HC Deb 28 October 1954 vol 531 cc2118-9
17. Mr. Hale

asked the President of the Board of Trade whether he is aware that the Granville Mill, Oldham, which has been operating as a weft and big cop spinning mill since 1884, has closed down on the grounds of foreign competition; and, in view of the resulting loss of employment and production, if he will make a statement of Her Majesty's Government's policy as to the cotton industry.

Mr. P. Thorneycroft

My information does not suggest that the closing of this mill is due to foreign competition.

Mr. Hale

Will the right hon. Gentleman answer two questions? First, will he say whether he has any policy for employment in the cotton spinning industry, particularly in view of the fact that there are now 13,000 fewer people employed in that section than in October, 1951? Second, will he say whether he has power to hold an inquiry into the closing of this mill, which had 97,000 spindles, employed 240 people, made a profit of £24,000, paid a dividend of 15 per cent., changed hands at £2 a share as recently as last June, paid £9,000 for loss of office by directors and was bought by a gentleman who before the war operated successfully as a mill knacker? Will the right hon. Gentleman inquire into this and let us know what the facts are, because the whole of the workers in the industry are concerned about the facts in this case?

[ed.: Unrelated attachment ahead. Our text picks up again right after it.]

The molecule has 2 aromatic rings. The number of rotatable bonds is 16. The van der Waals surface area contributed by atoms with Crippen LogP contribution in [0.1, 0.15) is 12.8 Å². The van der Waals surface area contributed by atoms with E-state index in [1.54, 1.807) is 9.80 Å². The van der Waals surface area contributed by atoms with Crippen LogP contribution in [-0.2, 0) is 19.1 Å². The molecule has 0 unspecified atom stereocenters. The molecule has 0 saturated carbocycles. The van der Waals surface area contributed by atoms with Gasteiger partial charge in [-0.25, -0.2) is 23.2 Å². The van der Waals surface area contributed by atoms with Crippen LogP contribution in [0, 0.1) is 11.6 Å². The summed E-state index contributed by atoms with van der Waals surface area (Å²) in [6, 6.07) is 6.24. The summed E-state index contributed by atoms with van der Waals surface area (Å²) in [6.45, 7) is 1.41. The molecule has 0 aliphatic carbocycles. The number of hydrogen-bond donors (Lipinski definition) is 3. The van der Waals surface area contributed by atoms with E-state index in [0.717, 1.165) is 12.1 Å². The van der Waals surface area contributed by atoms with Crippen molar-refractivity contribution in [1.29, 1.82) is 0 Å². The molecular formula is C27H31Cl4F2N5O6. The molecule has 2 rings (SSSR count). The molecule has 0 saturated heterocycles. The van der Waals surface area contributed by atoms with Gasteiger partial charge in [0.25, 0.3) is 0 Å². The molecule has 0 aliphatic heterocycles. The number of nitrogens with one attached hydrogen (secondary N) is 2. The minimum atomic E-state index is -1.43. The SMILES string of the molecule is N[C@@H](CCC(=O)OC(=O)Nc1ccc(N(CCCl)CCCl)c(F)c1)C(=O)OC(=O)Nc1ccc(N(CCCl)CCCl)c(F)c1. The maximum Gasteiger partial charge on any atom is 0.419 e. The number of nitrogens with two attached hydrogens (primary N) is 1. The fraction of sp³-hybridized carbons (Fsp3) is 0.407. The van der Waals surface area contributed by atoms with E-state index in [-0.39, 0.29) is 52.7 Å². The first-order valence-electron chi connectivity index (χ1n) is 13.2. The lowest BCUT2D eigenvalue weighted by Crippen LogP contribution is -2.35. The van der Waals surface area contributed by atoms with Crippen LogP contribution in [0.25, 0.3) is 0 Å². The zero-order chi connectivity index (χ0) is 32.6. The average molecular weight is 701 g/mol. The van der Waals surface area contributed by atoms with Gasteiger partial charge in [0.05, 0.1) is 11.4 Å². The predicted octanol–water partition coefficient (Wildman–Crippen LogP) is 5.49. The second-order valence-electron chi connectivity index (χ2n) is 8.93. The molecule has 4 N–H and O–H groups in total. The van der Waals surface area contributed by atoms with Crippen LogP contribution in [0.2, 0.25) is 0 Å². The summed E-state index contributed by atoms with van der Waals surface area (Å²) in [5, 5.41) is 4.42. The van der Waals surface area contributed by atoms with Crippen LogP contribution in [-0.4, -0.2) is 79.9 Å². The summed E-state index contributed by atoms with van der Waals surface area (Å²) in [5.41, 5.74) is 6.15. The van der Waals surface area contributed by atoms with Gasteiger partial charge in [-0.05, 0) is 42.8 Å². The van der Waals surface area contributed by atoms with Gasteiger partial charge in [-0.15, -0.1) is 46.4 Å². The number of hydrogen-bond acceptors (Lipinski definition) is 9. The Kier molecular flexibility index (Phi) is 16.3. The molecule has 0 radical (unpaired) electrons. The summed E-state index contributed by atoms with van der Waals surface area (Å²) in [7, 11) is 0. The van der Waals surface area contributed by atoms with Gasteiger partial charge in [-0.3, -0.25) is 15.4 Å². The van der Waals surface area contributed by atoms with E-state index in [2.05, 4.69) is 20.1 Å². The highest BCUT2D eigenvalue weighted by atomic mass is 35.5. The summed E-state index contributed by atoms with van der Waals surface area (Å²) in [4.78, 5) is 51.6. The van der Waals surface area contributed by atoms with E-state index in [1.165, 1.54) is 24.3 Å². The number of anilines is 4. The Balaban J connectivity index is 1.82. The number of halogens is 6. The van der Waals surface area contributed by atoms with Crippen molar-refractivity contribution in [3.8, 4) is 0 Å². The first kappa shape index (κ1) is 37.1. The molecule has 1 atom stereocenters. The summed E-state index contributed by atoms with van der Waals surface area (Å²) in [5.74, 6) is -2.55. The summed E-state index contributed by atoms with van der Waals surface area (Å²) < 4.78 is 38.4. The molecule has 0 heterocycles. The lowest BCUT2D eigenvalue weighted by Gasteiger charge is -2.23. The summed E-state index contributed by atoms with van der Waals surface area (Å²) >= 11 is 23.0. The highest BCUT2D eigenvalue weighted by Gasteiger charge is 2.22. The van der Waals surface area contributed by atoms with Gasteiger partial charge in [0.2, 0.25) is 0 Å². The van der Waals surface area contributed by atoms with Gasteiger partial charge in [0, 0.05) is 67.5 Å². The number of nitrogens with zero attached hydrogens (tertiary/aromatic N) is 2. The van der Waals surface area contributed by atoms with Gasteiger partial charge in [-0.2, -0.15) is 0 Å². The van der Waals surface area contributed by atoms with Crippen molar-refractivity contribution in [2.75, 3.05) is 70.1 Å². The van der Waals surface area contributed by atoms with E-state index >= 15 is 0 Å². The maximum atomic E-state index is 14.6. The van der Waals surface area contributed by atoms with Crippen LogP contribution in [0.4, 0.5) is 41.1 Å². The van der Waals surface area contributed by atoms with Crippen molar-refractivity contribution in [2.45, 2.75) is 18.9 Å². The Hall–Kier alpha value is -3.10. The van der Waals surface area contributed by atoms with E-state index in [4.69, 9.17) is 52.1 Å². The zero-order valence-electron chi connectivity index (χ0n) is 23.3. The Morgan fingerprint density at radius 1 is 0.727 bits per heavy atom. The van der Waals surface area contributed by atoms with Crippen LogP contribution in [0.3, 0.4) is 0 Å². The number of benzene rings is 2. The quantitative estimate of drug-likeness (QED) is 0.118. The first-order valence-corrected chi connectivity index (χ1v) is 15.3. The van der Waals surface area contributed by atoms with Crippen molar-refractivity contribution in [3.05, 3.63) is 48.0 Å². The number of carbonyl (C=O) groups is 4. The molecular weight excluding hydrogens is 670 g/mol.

Mr. Thorneycroft

As far as employment policy is concerned, I am glad to say that there are four vacancies for every man out of work. So far as this mill is concerned, I suggest that the hon. Gentleman himself might make a few inquiries in Lancashire about this matter. It is true to say that it was taken over as recently as last June by the present owners, who paid £2 for each £1 of issued share capital. At that time imports of foreign grey were running at about the same level as at the present time. On that basis, I think it very hard to contend that it was foreign competition which closed the mill.

Mr. Hale

I agree with the right hon. Gentleman. The only trouble was that had I not suggested that it was foreign competition, the Question might not have been allowed at all. But does not the right hon. Gentleman think that if a mill which ought to make money is closed down for tax reasons, he owes a duty to the House and to the public to say how this comes about?

Sir T. Moore

That is a shocking charge to make.

Mr. Thorneycroft

The grounds upon which I could order an inquiry into operations of this kind are, as the hon. Gentleman knows, limited by legislation.